In many countries such as the United Kingdom and Ireland, supermarket shoppers will soon be able to check the environmental impact of food before putting it in their trolleys, thanks to new research. Today, food markets only have to list their main ingredients – by percentage, not quantity.
Scientists at the University of Oxford have assessed the environmental impact of 57,000 food items — a first step towards introducing eco-labels on food. They have used public databases to estimate the composition of thousands of food products and their impact.
According to the results published in the Proceedings of the National Academy of Sciences, the team developed an algorithm to calculate an eco-score for the environmental impact of individual food and drink products. Pairing it with a measure of nutrition shows a tendency for more nutritious foods to be more environmentally sustainable, and that like-for-like substitutes can have highly variable environmental and nutritional impacts.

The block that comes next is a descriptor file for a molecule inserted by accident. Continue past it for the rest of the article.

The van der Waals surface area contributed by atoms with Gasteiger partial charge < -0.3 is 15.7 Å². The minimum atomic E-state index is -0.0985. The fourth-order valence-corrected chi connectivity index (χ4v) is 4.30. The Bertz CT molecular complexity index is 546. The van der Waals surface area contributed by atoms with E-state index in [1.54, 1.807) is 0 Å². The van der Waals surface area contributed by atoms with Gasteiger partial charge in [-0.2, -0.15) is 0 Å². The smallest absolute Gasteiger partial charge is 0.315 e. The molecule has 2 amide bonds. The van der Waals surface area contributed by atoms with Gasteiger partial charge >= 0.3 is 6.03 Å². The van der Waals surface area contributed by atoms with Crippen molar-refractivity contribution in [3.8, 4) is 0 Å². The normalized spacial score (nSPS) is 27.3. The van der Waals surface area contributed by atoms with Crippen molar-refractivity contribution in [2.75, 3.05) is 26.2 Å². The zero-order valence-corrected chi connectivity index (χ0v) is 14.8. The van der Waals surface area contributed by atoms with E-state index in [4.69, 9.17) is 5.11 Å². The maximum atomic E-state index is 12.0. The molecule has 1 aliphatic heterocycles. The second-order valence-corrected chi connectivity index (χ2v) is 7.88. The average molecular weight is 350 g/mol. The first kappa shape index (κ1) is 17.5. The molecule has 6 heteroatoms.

“By estimating the environmental impact of food and drink products in a standardized way we have taken a significant first step towards providing information that could enable informed decision-making.”, Dr Michael Clark, who led the research, said.
The authors also say that the most effective way to communicate a food product’s environmental impacts still needs to be determined, including what portion size to use for different products, which environmental indicators to use, and how uncertainties in a product’s environmental impacts may be communicated, and whether multiple environmental indicators should be aggregated into a single composite environmental impact score.
Source: PNAS | BBC